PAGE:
where `user_id`

values will be the index and the rows will be each user's top recommended items in descending order (best item is in column 0):

0 | 1 | 2 | 3 | 4 | 5 | 6 | 7 | 8 | 9 | |
---|---|---|---|---|---|---|---|---|---|---|

3 | 2396 | 1265 | 357 | 34 | 2858 | 3175 | 1 | 2028 | 17 | 356 |

5 | 608 | 1617 | 1610 | 3418 | 590 | 474 | 858 | 377 | 924 | 1036 |

8 | 589 | 1036 | 2571 | 2028 | 2000 | 1220 | 1197 | 110 | 780 | 1954 |

Now let's see how the model is performing wrt the included validation metrics evaluated on the hold-out data:

```
from rankfm.evaluation import hit_rate, reciprocal_rank, discounted_cumulative_gain, precision, recall
valid_hit_rate = hit_rate(model, interactions_valid, k=10)
valid_reciprocal_rank = reciprocal_rank(model, interactions_valid, k=10)
valid_dcg = discounted_cumulative_gain(model, interactions_valid, k=10)
valid_precision = precision(model, interactions_valid, k=10)
valid_recall = recall(model, interactions_valid, k=10)
```

```
hit_rate: 0.796
reciprocal_rank: 0.339
dcg: 0.734
precision: 0.159
recall: 0.077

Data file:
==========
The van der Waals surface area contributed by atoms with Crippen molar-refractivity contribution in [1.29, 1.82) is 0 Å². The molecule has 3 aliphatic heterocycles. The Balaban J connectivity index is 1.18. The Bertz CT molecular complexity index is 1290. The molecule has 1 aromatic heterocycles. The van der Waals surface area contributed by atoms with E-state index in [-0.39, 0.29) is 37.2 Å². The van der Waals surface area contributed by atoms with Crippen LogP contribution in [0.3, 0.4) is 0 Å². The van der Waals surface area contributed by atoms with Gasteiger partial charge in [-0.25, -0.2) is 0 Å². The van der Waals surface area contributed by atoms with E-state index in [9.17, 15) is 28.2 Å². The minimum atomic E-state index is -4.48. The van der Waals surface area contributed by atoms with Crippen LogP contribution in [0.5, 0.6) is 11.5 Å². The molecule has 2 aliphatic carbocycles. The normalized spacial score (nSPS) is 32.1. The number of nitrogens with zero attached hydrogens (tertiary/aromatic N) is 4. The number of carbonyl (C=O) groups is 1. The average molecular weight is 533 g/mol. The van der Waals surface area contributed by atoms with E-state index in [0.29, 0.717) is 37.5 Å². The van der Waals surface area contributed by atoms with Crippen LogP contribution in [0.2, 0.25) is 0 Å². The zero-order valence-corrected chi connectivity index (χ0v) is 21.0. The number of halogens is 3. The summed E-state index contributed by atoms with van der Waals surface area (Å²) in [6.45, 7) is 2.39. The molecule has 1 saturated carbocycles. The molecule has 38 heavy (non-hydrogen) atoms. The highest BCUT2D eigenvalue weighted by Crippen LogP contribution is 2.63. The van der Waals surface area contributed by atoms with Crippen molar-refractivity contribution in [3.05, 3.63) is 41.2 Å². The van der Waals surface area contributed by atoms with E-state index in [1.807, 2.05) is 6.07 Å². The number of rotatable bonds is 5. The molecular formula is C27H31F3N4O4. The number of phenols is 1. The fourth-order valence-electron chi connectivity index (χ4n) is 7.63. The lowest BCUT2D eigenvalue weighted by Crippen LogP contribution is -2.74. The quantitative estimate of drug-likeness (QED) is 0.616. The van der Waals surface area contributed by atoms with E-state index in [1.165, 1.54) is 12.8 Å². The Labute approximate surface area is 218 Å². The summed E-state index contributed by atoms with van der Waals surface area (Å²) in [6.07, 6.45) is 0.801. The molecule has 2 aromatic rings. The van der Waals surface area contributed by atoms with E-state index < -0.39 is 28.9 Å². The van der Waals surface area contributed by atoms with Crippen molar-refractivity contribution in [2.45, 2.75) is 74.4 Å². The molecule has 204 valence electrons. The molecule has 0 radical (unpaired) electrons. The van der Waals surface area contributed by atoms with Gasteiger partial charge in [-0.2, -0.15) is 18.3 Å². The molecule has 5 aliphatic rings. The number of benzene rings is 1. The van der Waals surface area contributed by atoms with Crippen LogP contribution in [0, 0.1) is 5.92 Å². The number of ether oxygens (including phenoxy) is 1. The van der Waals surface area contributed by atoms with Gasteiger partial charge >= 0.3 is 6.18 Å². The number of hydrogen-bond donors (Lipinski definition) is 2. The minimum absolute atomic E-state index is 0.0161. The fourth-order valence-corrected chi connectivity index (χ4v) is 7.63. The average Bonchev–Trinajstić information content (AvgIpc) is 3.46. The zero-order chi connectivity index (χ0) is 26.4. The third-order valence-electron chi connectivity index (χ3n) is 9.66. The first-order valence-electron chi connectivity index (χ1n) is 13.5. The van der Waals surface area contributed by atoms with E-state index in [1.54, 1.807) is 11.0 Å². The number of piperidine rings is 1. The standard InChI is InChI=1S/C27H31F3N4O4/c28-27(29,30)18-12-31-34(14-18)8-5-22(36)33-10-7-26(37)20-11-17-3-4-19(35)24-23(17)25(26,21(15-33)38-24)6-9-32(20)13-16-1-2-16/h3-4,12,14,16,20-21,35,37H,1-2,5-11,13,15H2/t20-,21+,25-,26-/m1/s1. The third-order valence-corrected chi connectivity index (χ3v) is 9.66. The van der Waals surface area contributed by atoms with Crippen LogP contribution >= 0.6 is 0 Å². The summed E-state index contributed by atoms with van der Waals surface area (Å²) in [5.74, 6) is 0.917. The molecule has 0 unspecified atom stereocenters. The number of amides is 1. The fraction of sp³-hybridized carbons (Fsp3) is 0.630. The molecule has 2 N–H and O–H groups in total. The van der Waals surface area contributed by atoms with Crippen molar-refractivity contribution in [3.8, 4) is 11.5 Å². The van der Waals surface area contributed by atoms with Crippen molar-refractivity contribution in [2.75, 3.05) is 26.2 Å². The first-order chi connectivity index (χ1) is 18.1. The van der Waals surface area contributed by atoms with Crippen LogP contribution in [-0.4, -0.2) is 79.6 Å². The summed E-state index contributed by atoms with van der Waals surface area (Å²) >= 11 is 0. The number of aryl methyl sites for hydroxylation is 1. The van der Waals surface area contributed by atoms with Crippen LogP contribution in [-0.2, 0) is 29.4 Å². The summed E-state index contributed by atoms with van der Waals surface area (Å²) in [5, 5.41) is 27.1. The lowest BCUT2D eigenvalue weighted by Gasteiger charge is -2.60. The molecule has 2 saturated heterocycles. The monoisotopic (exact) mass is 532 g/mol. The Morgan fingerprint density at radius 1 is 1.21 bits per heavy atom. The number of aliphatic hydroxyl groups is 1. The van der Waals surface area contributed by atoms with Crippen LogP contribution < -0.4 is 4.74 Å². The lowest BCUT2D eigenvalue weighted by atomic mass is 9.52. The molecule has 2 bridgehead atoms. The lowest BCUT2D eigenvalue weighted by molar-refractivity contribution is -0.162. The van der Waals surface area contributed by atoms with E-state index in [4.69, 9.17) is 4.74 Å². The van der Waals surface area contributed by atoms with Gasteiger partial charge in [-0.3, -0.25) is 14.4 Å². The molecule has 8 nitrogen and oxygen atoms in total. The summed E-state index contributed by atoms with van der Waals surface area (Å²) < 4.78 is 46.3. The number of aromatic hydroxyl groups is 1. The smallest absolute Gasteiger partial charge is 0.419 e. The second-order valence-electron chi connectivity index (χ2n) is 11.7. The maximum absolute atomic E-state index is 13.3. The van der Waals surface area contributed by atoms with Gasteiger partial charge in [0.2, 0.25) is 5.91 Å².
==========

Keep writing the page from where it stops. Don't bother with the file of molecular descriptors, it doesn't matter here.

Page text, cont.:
```

Now let's find the most similar other movies for a few movies based on their embedding representations in latent factor space:

```
# Terminator 2: Judgment Day (1991)
model.similar_items(589, n_items=10)
```

```
2571 Matrix, The (1999)
1527 Fifth Element, The (1997)
2916 Total Recall (1990)
3527 Predator (1987)
780 Independence Day (ID4) (1996)
1909 X-Files: Fight the Future, The (1998)
733 Rock, The (1996)
1376 Star Trek IV: The Voyage Home (1986)
480 Jurassic Park (1993)
1200 Aliens (1986)
```

```
# Being John Malkovich (1999)
model.similar_items(2997, n_items=10)
```

```
2599 Election (1999)
3174 Man on the Moon (1999)
2858 American Beauty (1999)
3317 Wonder Boys (2000)
223 Clerks (1994)
3897 Almost Famous (2000)
2395 Rushmore (1998)
2502 Office Space (1999)
2908 Boys Don't Cry (1999)
3481 High Fidelity (2000)
```

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Python

Machine Learning

Feedback

Recommendation System

Collaborative Filtering

Factorization Machines